The Site Traffic Section has other useful tools, such as International Targeting and Mobile Usability, which we will feature in upcoming articles. As you can see, the Search Analytics tool is extremely useful to gain a greater understanding of your site’s performance and to let search engines know what your site is all about.
The tools to eliminate Search Traffic errors section of Google Search Console (GSC) is a big one. Last week, we explored the Search Analytics Report but that was only one of the many tools available in this section such as: Links to Your Site, Internal Links, Manual Actions, International Targeting, and Mobile Usability.
Links to your Site
When another website links some of their content to content on your website, Google looks at it as a vote of confidence from the linking site to the quality of the content on your site. Google uses its PageRank tool (which is no longer public) to demonstrate the importance of that linked page.
On the dark side are other websites who are spammy or have low quality content linking to your website through black-hat SEO techniques. When black-hat sites link to content on your site, Google lowers their view of your website which also lowers your site’s PageRank. To disassociate your pages from such websites, you can check who has linked to your site using the “Links to your Site” tool in Google Console. This action will allow you to disavow sites that look suspicious. It tells Google that you also disapprove of these links and Google will not associate them with your site in the future.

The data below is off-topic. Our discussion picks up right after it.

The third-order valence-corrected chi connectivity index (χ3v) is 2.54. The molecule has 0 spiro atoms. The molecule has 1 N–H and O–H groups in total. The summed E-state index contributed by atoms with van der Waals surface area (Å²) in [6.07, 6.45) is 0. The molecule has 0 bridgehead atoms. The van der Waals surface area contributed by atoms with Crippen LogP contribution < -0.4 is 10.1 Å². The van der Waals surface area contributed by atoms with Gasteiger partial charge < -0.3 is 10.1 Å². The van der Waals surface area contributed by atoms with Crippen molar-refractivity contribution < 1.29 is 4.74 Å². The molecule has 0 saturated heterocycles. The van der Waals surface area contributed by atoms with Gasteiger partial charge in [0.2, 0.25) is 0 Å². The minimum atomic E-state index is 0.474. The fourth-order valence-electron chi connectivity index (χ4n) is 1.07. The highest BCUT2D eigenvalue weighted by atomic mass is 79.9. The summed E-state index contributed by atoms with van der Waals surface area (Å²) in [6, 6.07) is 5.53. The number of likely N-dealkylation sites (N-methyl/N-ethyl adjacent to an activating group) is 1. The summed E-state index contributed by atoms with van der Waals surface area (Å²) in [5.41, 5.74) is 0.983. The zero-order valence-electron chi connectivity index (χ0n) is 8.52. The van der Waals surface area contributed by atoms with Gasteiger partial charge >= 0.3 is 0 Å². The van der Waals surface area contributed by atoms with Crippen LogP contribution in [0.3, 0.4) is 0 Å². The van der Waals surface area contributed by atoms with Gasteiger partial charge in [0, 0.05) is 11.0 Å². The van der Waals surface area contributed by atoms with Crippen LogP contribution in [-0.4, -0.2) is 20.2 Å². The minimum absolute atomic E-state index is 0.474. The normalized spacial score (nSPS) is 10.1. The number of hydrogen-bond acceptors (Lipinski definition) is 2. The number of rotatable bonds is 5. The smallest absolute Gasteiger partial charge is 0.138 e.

Writing new blog posts and articles for your website keeps your content fresh and what you write is most likely related to other content you have written. Linking to past articles on your website that are relevant to the current article you are writing demonstrates to GSC that those pages are still important. The amount of internal links, which point to a piece of content, demonstrates the value of that content. This continues to build as you link posts together showing consistency of your overall subject. For example, at Netsville, we write about anything and everything to do with Internet Property Management, which is defined as managing websites, social media, analytics, digital marketing, etc. Because all of those topics come under the same umbrella, we can link many of them together.
Google wants you to follow their quality guidelines. With the Manual Actions report, Google will let you know if anything on your site has been marked as spam or using black-hat techniques. In these cases, Google can demote or remove your content in search results. The best way to avoid these issues is to follow their Quality Guidelines.